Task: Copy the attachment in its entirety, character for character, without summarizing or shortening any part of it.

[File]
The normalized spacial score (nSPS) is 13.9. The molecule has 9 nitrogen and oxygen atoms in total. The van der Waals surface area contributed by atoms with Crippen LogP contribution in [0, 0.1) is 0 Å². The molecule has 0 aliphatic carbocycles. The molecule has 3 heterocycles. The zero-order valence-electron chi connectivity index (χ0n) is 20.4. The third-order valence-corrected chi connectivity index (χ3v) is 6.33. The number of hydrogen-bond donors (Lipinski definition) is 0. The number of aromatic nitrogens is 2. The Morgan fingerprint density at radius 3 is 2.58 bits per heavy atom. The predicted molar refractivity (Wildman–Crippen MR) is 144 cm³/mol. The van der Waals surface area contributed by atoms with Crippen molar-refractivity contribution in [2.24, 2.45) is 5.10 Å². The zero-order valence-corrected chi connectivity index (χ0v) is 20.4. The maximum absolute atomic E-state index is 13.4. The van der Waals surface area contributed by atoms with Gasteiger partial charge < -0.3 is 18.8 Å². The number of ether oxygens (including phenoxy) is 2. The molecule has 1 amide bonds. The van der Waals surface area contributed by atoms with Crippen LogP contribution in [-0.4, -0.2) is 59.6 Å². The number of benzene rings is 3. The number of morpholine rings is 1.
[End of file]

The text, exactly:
The normalized spacial score (nSPS) is 13.9. The molecule has 9 nitrogen and oxygen atoms in total. The van der Waals surface area contributed by atoms with Crippen LogP contribution in [0, 0.1) is 0 Å². The molecule has 0 aliphatic carbocycles. The molecule has 3 heterocycles. The zero-order valence-electron chi connectivity index (χ0n) is 20.4. The third-order valence-corrected chi connectivity index (χ3v) is 6.33. The number of hydrogen-bond donors (Lipinski definition) is 0. The number of aromatic nitrogens is 2. The Morgan fingerprint density at radius 3 is 2.58 bits per heavy atom. The predicted molar refractivity (Wildman–Crippen MR) is 144 cm³/mol. The van der Waals surface area contributed by atoms with Crippen molar-refractivity contribution in [2.24, 2.45) is 5.10 Å². The zero-order valence-corrected chi connectivity index (χ0v) is 20.4. The maximum absolute atomic E-state index is 13.4. The van der Waals surface area contributed by atoms with Gasteiger partial charge < -0.3 is 18.8 Å². The number of ether oxygens (including phenoxy) is 2. The molecule has 1 amide bonds. The van der Waals surface area contributed by atoms with Crippen LogP contribution in [-0.4, -0.2) is 59.6 Å². The number of benzene rings is 3. The number of morpholine rings is 1.